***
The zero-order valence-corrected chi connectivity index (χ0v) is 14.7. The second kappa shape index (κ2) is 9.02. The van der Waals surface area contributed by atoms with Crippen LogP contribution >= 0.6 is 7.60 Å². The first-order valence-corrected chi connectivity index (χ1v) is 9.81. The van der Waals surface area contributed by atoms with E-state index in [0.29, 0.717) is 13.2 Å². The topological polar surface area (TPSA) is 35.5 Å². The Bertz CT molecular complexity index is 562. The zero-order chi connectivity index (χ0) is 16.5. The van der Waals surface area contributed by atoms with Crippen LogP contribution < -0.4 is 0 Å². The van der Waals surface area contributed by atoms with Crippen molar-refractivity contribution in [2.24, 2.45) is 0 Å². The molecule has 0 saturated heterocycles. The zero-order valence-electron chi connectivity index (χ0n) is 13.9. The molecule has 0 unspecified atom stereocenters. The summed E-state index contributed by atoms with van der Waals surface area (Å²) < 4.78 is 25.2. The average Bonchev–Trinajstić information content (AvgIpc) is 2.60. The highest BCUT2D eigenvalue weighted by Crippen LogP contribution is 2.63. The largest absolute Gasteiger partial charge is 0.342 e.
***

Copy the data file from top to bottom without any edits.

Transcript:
The zero-order valence-corrected chi connectivity index (χ0v) is 14.7. The second kappa shape index (κ2) is 9.02. The van der Waals surface area contributed by atoms with Crippen LogP contribution >= 0.6 is 7.60 Å². The first-order valence-corrected chi connectivity index (χ1v) is 9.81. The van der Waals surface area contributed by atoms with E-state index in [0.29, 0.717) is 13.2 Å². The topological polar surface area (TPSA) is 35.5 Å². The Bertz CT molecular complexity index is 562. The zero-order chi connectivity index (χ0) is 16.5. The van der Waals surface area contributed by atoms with Crippen LogP contribution < -0.4 is 0 Å². The van der Waals surface area contributed by atoms with Crippen molar-refractivity contribution in [2.24, 2.45) is 0 Å². The molecule has 0 saturated heterocycles. The zero-order valence-electron chi connectivity index (χ0n) is 13.9. The molecule has 0 unspecified atom stereocenters. The summed E-state index contributed by atoms with van der Waals surface area (Å²) < 4.78 is 25.2. The average Bonchev–Trinajstić information content (AvgIpc) is 2.60. The highest BCUT2D eigenvalue weighted by Crippen LogP contribution is 2.63. The largest absolute Gasteiger partial charge is 0.342 e.